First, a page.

In the Select Comfort case decided by Judge Frank, most of the issues were found not appropriate for summary judgment, so the value of the exercise certainly can be questioned and second-guessed. Moreover, it didn’t seem like Judge Frank telegraphed a whole lot in this decision. So, in determining advantage at this stage of the case, it is worth noting that the Defendants were seeking “sudden death” and complete dismissal of Select Comfort’s claims, but they only succeeded in knocking out the unjust enrichment claim. Select Comfort, on the other hand, appeared to recognize that most issues should go to trial, and they were vindicated on this point — they only cross-moved on summary judgment for some modest clarification and narrowing of issues. Given that posture, I’d probably give the nod or advantage to Select Comfort in surviving the Defendant’s unsuccessful “sudden death” attempt. Defendants most significant achievement in bringing the motion was probably obtaining Judge Frank’s ruling that “initial interest confusion” doesn’t apply in this case, instead the court confirmed that Select Comfort’s trademark infringement claim will require it “to establish a likelihood of actual confusion at the time of purchase.” Even though most likelihood of confusion factors were left for the jury at trial, eliminating Select Comfort’s “initial interest confusion” theory, had the added benefit of triggering the court to weigh the “type of products at issue, the costs and conditions of purchase, and the degree of care that consumers are expected to exercise” factor against finding a likelihood of confusion. Yet, even there, Select Comfort will probably be emboldened by this concluding statement from Judge Frank: “While a likelihood of customer confusion could be the conclusion reached by a reasonable jury, that conclusion is not foregone.”

Original post (September 14, 2015)(under the headline A Protracted Trademark Fight By and Against a Bedhemoth): Imagine how infuriating it would be to grow a business into a billion dollar business and then have a cottage industry grow up around your business plucking customers by misleading them into thinking they’re buying your product when they’re buying someone else’s. (That’s how Select Comfort, maker of the “Sleep Number”™ bed seems to feel.)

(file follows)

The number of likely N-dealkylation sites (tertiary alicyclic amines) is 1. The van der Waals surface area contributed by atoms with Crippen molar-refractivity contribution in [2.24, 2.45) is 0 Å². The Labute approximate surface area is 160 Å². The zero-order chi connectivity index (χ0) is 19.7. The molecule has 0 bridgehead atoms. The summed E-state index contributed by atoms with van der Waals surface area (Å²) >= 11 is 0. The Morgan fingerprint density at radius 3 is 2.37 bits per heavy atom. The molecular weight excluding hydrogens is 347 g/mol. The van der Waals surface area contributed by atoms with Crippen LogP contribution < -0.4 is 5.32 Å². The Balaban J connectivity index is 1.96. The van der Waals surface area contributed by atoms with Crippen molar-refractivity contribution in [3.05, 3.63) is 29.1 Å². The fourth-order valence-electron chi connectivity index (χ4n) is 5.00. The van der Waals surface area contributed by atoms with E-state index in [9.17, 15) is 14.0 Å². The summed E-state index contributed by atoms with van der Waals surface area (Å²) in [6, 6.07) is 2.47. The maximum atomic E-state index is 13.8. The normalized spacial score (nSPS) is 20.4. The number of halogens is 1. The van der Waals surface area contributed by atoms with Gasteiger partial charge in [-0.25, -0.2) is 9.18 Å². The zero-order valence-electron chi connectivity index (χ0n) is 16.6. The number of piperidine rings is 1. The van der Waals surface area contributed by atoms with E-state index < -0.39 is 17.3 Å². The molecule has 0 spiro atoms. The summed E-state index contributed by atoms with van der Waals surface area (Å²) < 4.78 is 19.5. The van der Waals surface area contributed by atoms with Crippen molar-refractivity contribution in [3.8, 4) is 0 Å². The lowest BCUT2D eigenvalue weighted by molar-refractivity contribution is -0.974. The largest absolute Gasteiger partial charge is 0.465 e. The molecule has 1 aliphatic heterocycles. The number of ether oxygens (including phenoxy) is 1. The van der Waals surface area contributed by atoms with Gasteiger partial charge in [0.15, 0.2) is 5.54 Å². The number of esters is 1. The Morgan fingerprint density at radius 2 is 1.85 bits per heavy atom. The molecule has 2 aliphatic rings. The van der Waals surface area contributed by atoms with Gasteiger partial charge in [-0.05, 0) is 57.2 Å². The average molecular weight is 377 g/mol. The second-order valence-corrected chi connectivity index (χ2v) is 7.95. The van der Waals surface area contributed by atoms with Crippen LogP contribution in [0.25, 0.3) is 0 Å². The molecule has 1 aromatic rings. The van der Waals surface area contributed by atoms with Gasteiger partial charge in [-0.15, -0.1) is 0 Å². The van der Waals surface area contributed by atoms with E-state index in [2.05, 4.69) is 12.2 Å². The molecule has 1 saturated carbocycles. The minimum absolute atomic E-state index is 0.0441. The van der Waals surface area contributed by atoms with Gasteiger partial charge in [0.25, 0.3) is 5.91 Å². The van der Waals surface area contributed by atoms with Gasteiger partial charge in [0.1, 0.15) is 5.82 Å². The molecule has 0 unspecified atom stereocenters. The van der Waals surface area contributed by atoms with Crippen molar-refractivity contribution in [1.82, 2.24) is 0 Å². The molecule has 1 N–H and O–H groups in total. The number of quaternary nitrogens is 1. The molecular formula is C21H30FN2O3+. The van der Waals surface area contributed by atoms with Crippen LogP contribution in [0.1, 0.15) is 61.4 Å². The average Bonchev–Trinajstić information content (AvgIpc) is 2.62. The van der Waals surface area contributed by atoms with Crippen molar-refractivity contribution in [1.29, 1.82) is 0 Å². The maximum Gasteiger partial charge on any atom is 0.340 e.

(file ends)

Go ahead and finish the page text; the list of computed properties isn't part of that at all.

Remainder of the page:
On the flipside, imagine you are an energetic marketer and entrepreneur and a billion dollar bedhemoth boxes you out of its business with legions of lawyers claiming the bedhemoth owns certain words that you cannot use. (That’s how many little bed sellers feel.)

One interesting aspect of Select Comfort v. Baxter, et al., is the issue of internet “key word” advertising. If I identify my competition in the community to include Jones Law Firm, Smith Law Firm, and Roberts Law Firm, can I use those words as “search terms” that will bring my advertisements in front of potential clients for my firm?

To clarify that for those of you who don’t have experience with on-line search engine advertising, a person might run a search through Google or Bing for “Smith Law Firm,” and there will be “organic” (non-paid) search results related to that “search string” and there will be “paid” search results — i.e., the advertising that is triggered by “key words” in the search. Someone could run a search “Smith Law Firm Minneapolis” and there could be all kinds of information about Smith Law Firm and an ad for my law firm in the right-hand margin.)

Are we all cool with that?

I would certainly hope so. It seems to me that this is particularly important where a huge market presence is concerned. If a business wants to compete against Apple’s iPhone, how could it be unfair or unlawful for a company to say something like, “If you think you’re interested in an iPhone, you really need to have a look first at the ***PhOne!” And if it can do this in an ad, why can’t it run an ad along side “organic” search results based on the key term, “iPhone”? It’s kind of the same thing, isn’t it?

But I think we can all agree that things get considerably more complicated or difficult if you call your product the iFone, iPhono, iPhony, etc. (and if I call my competing law firm “Smith Law Firm Ltd.” in an effort to trick consumers into thinking they’re hiring a firm that they are not, then that’s outright fraud, it seems to me).

In any event, if you have any interest in trademark law, I expect you might find the two linked briefs (here and here) of great interest. They are thoroughly researched and well-written. We’ll see how U.S. District Court Judge Donovan W. Frank (D. Minn.) deals with this bed battle and beyond.